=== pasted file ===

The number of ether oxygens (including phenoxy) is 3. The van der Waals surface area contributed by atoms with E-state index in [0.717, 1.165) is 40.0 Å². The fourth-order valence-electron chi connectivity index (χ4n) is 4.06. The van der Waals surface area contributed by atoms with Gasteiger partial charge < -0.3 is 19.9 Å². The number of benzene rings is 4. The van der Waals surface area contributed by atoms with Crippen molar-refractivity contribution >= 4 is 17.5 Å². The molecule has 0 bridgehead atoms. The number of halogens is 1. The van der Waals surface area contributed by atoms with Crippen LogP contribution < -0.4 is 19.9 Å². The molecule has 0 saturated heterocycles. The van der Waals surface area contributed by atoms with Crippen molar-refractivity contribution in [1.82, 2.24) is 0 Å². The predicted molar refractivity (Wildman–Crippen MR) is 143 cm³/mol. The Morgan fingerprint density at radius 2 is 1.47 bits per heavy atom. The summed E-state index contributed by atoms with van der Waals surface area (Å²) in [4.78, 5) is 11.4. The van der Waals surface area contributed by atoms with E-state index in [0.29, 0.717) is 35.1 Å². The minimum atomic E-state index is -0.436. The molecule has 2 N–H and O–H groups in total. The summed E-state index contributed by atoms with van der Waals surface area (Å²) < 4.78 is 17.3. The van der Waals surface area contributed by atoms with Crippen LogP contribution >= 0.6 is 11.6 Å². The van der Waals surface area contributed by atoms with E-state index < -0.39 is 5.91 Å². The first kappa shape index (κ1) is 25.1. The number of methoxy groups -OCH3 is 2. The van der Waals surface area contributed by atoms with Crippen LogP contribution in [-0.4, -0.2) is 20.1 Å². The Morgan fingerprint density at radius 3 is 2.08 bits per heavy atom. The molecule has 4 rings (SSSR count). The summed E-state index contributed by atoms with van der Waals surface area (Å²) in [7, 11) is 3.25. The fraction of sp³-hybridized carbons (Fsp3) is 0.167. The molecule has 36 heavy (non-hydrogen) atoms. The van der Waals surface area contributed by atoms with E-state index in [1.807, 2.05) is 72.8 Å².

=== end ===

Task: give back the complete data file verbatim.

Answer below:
The number of ether oxygens (including phenoxy) is 3. The van der Waals surface area contributed by atoms with E-state index in [0.717, 1.165) is 40.0 Å². The fourth-order valence-electron chi connectivity index (χ4n) is 4.06. The van der Waals surface area contributed by atoms with Gasteiger partial charge < -0.3 is 19.9 Å². The number of benzene rings is 4. The van der Waals surface area contributed by atoms with Crippen molar-refractivity contribution >= 4 is 17.5 Å². The molecule has 0 bridgehead atoms. The number of halogens is 1. The van der Waals surface area contributed by atoms with Crippen LogP contribution < -0.4 is 19.9 Å². The molecule has 0 saturated heterocycles. The van der Waals surface area contributed by atoms with Crippen molar-refractivity contribution in [1.82, 2.24) is 0 Å². The predicted molar refractivity (Wildman–Crippen MR) is 143 cm³/mol. The Morgan fingerprint density at radius 2 is 1.47 bits per heavy atom. The summed E-state index contributed by atoms with van der Waals surface area (Å²) in [4.78, 5) is 11.4. The van der Waals surface area contributed by atoms with E-state index in [0.29, 0.717) is 35.1 Å². The minimum atomic E-state index is -0.436. The molecule has 2 N–H and O–H groups in total. The summed E-state index contributed by atoms with van der Waals surface area (Å²) < 4.78 is 17.3. The van der Waals surface area contributed by atoms with Crippen LogP contribution >= 0.6 is 11.6 Å². The van der Waals surface area contributed by atoms with E-state index < -0.39 is 5.91 Å². The first kappa shape index (κ1) is 25.1. The number of methoxy groups -OCH3 is 2. The van der Waals surface area contributed by atoms with Crippen LogP contribution in [-0.4, -0.2) is 20.1 Å². The Morgan fingerprint density at radius 3 is 2.08 bits per heavy atom. The molecule has 4 rings (SSSR count). The summed E-state index contributed by atoms with van der Waals surface area (Å²) in [7, 11) is 3.25. The fraction of sp³-hybridized carbons (Fsp3) is 0.167. The molecule has 36 heavy (non-hydrogen) atoms. The van der Waals surface area contributed by atoms with E-state index in [1.807, 2.05) is 72.8 Å².